by Cheryl Piccio, ABS-CBN News
HOUSTON, TX — Health officials in Houston are just beginning to turn their attention to the health and environmental risks that remain after Hurricane Harvey — massive flood waters that overwhelmed the city are currently soaking through dry wall, carpeting, mattresses, and furniture, and are bound to pose a major cleanup and public health challenge.
Houston also lies at the center of the nation’s oil and chemical industry.
Damaged refineries and other oil facilities have already released more than two million pounds of hazardous substances into the air this week, with unknown amounts carried off by the waters.
Health officials were urging people to stay out of the water if they could, although it is already too late for tens of thousands.
“I would be concerned about first of all like their skin it causes a lot of skin infection rash on and people who have open wounds or obtained wounds from the water can have the infection on those wounds,” said Dr. Amelita Lourdes Basa. “I also would be concerned about the respiratory which means inhalation of certain chemicals. on them you could also develop bad things like kidney problems liver problems, from certain types of organisms.”
Houstonians who experienced flooding in their home are anxiously waiting for the opportunity to return and clean up. But re-entering a home that has been flooded brings new risks.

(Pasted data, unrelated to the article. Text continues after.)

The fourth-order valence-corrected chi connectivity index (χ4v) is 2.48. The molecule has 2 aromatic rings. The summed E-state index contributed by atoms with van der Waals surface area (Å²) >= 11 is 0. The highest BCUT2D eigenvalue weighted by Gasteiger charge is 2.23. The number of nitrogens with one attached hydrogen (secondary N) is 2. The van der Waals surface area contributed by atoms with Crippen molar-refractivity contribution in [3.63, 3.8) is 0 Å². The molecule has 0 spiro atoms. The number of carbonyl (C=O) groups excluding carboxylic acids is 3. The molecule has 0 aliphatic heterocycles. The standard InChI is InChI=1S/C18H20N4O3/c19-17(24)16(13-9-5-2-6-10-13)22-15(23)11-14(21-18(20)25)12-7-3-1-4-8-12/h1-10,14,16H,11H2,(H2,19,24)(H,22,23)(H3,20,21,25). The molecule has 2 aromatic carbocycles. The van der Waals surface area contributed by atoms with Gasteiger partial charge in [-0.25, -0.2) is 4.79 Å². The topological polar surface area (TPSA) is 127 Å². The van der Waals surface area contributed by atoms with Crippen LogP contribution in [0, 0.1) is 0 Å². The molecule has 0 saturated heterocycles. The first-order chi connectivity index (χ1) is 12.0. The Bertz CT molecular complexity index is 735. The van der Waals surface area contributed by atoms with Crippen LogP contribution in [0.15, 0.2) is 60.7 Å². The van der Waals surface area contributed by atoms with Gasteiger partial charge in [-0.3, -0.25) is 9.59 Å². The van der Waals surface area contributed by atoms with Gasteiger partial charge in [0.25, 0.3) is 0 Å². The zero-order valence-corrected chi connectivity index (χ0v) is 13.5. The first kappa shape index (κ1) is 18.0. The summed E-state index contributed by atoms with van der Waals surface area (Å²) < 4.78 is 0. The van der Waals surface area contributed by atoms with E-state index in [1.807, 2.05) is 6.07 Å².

Health officials are also worried about people who had three or four feet of water in their houses would not realize that flooded homes also are at high risk for mold.
People with allergies, asthma and compromised immune systems in particular can be sickened if mold gains a foothold in a house following flooding.
“In terms of inhaling, pag mag na inhale po silang chemicals there are certain organisms that can infect the respiratory system, symptoms could range from just wheezing, nasal stuffiness, to shortness of breath, or even to real distress nahihirapang huminga. And then we really need serious medical intervention,” said Dr. Amelita Lourdes Basa.
People returning to their homes before the waters have fully receded are also putting themselves at risk for injury.
“People get hurt by walking through water they can’t see what’s under their feet they can step on nails our trip and fall so after flood’s injuries are very common especially injuries to the legs and feet.”
While officials are still assessing the effects of Harvey, they estimate that at least 136,000 homes were damaged by the storm.
Texas residents will continue to face a host of potential health problems from the water — and from what the water leaves behind.